Canon PowerShot SX50 HS

The last thing I need if truth be told is a new camera. This one, which we bought in Fortress in Tai Koo Shing, makes about number 15 or 16. And after only a few hours I lost it. To Mrs. Ha. So why did I spend a modest HK$3,780 (less than 500 greenbacks) on a superzoom. Well this is an amazing piece of kit. It will reach roughly from Pyongyang to Seoul faster than you can say Kim Jong Un, or in decimal currency, from 24 to 2400mm. I was put on to it by Bob Thompson and he has a great selection of test shots on his Flickr site. (Get well soon, Bob). Suffice it to say that after seeing these I had the urge to splurge. And I did. We also got a selection of freebies. A spare battery that didn’t fit the camera, a “gorrila pod” imitation that broke on taking it out of the box, a card reader – as yet untested – and a 16GB card by a manufacturer I have never heard of. The battery was later swapped but I declined a second Gorilla-parzer-pod. Do not though, dear reader, allow the tacky gifts to detract from the camera itself.

This is a well-designed camera that fits nicely in the hand. I do have some gripes. The diopter wheel is is a stupid position. No arguments. The designer should be shot. The viewfinder is poor but the fold out screen is excellent. I have never used one of these before and apart from the mental challenge of the screen not pointing at the subject I quite took to it. I have to learn that the lens and the screen are not, can not be aligned. I found holding focus at 2400mm difficult in some instances. A nice clean background is needed or the AF is off on the hunt, despite the green rectangle thingy covering the target. Not unlike a Canon 1D mk3 in fact!! AF generally seemed sluggish. The manual is only in Chinese. If you are willing to run the CD there is doubtless an English version but I’m not. Useless in the field. There may even be other languages (for it is rumoured that there are languages in the world other than English and Chinese). Urdu perhaps . And I don’t mean urdu in the sense of “that’s a nice urdu, pet”. (Put ‘urdu’ into google translate, choose source language “Geordie” and the output is “hair do”.)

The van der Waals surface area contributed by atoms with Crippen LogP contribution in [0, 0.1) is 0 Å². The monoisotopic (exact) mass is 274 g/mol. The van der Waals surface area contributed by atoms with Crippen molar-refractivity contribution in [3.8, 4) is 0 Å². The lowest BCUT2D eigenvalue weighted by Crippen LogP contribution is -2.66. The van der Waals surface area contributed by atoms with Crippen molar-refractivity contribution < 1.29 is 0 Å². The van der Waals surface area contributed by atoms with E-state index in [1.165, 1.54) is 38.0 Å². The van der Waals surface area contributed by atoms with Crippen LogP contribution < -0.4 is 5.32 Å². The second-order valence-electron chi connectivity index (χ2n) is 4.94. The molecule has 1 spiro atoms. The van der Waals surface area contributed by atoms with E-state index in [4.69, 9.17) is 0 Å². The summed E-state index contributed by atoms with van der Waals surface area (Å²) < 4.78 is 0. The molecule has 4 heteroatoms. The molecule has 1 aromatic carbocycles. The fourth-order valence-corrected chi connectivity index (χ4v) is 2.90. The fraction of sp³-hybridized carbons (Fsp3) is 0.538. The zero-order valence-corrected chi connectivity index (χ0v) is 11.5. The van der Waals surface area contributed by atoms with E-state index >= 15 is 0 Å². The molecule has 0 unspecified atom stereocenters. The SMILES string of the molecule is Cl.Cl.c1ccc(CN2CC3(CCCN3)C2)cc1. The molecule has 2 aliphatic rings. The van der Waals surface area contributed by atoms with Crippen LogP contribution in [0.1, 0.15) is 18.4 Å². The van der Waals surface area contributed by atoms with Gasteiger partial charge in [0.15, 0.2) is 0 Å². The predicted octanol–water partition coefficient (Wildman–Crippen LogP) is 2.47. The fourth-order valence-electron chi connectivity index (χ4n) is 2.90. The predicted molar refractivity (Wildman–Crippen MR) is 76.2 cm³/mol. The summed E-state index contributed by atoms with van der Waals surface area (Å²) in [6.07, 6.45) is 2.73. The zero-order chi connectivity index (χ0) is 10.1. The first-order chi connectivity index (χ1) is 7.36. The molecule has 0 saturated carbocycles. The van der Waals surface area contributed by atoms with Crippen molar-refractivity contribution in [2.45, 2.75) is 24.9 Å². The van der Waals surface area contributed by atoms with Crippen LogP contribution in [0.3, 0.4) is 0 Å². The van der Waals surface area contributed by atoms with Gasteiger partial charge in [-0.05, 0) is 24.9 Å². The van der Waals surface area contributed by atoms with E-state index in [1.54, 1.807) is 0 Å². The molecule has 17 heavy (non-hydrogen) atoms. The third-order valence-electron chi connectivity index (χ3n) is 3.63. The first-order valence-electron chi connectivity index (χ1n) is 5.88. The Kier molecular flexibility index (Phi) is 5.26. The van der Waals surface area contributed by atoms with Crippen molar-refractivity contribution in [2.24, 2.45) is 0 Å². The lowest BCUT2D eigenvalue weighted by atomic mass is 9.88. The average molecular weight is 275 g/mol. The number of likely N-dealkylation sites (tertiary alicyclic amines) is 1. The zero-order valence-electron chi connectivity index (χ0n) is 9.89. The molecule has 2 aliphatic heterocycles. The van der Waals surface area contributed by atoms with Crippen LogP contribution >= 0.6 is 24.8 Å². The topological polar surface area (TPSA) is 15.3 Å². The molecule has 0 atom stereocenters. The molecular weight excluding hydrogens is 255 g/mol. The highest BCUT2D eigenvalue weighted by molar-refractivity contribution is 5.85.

There are also a couple of buttons the purpose of which as yet eludes me. RTFM I hear you say…… No. If a camera needs a manual to be used it has already failed in my opinion. Test and learn. Press it and see what happens. The trouble is, at least one button seems to do nothing.

The controls will take no Canon aficionado by surprise. This probably supports the view of the salesperson in Fortress, who responded to my challenge about the absence of an English language manual by saying “nobody reads them anyway”. Quite right sir (or madam). They are just there to taunt us.  All the usual modes are available, the menus are simple enough and it has a proper hotshoe that will take a real flashgun. The camera does have its own flash but it seems to need to be opened manually then the flash symbol allows you to choose the flash mode (auto, always on etc.)

On the left hand side the upper button zooms you in and out quickly when pressed. This is to help you find the target when you are trying to home in on something using the 1200mm zoom. Bob has shots taken at 2400mm but I’m not sure I have discovered that far yet. I also learned that although you can handhold this camera at 1200mm the results using a tripod are much more impressive. Now of course that’s why they offer you a tri- or gorilla pod. Bob’s test shots are well worth looking at but here are some of mine. These are all shot originally as jpegs as Lightroom 4 is not yet ready to accept the RAW files from this camera (yawn….. when will we get an industry standard??) – but note this does shoot RAW and that to me is a must. So, no post processing other than downsizing. The jpeg setting I chose was “Positive Film  – recreate the vivid colours of shooting with film”.

As stated, the range is a staggering 24mm to 2400mm .

Here is 24mm in our garden:

Now lets start to arrow in on the pitcher plants.

A bit more?

More?

Even more…. good grief!

More? You have to be kidding. I did not move the camera position at all shooting these, I simply zoomed in each time. I used a Gitzo tripod. None of the images has been sharpened.

Now I’m not easily impressed but that is enough to make me raise an eyebrow or two.

Try it on a bird? Why not…. This is handheld and I chopped his tail but not too bad.

Well its not going to win any prizes but over the distance involved its ok, lah!

Now I also like macro as you know. Does it macro? I should cocoa.